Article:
Top State Destinations for Overseas Travelers in 2003

New York : 4.1 Million
 
Florida: 4.1 Million
 
California: 4.0 Million
 
Hawaii: 2.0 Million
 
Nevada: 1.4 Million
 
Texas: 901 Thousand
 
 

In this example, similar to above, we’ve placed the repeat to begin at the top with the repeat filling the container. We also added a border with light and dark edges to create an inset look.

 
Top State Destinations for Overseas Travelers in 2003
Source: Travel Industry Association

 
New York
4.1 Million
 
Florida
4.1 Million
 
California
4.0 Million
 
Hawaii
2.0 Million
 
Nevada
1.4 Million
 
Texas
901,000
 

Placing the “bar graph” on its bottom was harder than thought. The trick is to set the top margin to be the height of the chart minus the height of the bar. If the chart is 100px high and the bar is 80 px high, then set the top margin to 10px in order for the chart to be pushed down with an even bottom margin. Each bar needs its own top margin. For matching content below, its a game of right margins to match the width of each bar column’s graphic with the text width.

Top State Destinations for Overseas Travelers in 2003
Source: Travel Industry Association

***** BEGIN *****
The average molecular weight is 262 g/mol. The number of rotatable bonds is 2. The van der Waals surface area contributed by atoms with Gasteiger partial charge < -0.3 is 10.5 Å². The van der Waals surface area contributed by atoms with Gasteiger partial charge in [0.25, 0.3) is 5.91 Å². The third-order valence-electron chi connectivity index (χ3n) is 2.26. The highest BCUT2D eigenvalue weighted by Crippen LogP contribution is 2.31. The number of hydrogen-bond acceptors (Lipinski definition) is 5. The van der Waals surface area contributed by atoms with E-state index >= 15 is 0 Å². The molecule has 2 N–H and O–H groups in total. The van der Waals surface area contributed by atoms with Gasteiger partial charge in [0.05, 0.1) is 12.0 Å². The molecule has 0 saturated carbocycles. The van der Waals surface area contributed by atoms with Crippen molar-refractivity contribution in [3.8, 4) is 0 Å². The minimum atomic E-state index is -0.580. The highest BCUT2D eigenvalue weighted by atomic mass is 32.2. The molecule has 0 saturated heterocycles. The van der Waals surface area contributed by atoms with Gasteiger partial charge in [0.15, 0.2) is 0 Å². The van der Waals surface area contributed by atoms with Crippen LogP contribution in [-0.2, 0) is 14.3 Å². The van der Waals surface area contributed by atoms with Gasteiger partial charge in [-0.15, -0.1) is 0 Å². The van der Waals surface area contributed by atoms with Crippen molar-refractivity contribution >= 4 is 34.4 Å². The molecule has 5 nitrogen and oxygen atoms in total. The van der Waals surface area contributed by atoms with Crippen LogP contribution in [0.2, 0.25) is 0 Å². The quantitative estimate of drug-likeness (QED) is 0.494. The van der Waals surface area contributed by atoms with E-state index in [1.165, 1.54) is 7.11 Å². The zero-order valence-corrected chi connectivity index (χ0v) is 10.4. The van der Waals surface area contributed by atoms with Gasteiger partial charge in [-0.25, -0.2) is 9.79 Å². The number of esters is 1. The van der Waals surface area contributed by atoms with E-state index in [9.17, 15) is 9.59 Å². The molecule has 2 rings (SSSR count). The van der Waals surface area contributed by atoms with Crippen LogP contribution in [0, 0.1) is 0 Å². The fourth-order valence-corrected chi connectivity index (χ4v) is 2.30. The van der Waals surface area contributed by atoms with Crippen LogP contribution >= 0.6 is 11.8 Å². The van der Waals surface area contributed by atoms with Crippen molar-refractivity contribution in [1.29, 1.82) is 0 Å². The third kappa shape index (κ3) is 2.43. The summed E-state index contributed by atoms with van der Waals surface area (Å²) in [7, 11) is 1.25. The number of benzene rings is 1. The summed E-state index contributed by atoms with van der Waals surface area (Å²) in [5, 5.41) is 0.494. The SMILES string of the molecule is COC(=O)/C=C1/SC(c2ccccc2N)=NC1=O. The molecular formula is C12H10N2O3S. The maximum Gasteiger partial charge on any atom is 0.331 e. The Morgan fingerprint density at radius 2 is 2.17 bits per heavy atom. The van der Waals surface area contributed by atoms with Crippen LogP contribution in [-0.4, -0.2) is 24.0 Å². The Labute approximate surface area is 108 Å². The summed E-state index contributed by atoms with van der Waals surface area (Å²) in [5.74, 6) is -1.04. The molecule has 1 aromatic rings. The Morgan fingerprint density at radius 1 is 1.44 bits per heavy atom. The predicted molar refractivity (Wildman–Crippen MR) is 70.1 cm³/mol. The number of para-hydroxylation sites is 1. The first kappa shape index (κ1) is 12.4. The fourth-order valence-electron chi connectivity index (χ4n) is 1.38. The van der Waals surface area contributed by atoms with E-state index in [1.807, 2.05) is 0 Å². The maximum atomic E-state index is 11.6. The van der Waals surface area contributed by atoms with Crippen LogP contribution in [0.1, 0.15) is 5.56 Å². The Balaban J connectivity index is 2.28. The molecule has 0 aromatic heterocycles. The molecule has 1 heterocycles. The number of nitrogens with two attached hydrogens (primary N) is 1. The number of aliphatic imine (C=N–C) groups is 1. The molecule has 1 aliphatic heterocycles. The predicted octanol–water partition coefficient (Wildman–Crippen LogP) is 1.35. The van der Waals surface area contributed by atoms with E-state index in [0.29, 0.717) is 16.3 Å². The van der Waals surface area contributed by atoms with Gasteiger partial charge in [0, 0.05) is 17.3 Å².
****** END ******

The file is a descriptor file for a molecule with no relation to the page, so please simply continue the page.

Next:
New York
4.1 Million
Florida
4.1 Million
California
4.0 Million
Hawaii
2.0 Million
Nevada
1.4 Million
Texas
901,000
 

Using the above CSS experiment techniques, we can create other interesting effects with CSS background images. Ever wanted a background that had a fading effect? A large background image, even one with a gradient fade, can have a large file size. Optimizing and streamling your web page design code and design size is critical to a fast loading web page. Instead of using a large background image, you can use a small image and set it to repeat.

Vertical 4px wide green fade background imageIn the next two CSS experiments examples, we’ve used two narrow graphics exactly the same. One is horizontal and the other is veritcal. They have a measurement of 4px by 200px and each have a file size of about 1300 bytes, tiny images which allow you a wide range of fun background designs you can play with. These are just a couple examples of the possibilities with background images.

4px wide green faded background image horizontal

 
… the immense variety that nature creates emerges from the working and reworking of only a few formal themes. Those limitations on nature bring harmony and beauty to the natural world.
Peter Stevens, Patterns in Nature
 
Chance is always powerful. Let your hook be always cast; in the pool where you least expect it, there will be fish.
Ovid
So I stop and wonder if chance is the reason for the brilliant photography captured by the pros, or is it skill, ability, and experience that makes the chance happen? The “F8 and be there” theory holds more water in my estimation. Combined with skill, ability, and experience, chance improves.

Well, I hope it does.

One Comment

  • Uma Shankari
    Posted September 7, 2006 at 2:43 | Permalink

    Most wonderful tips & ideas. Thank you!!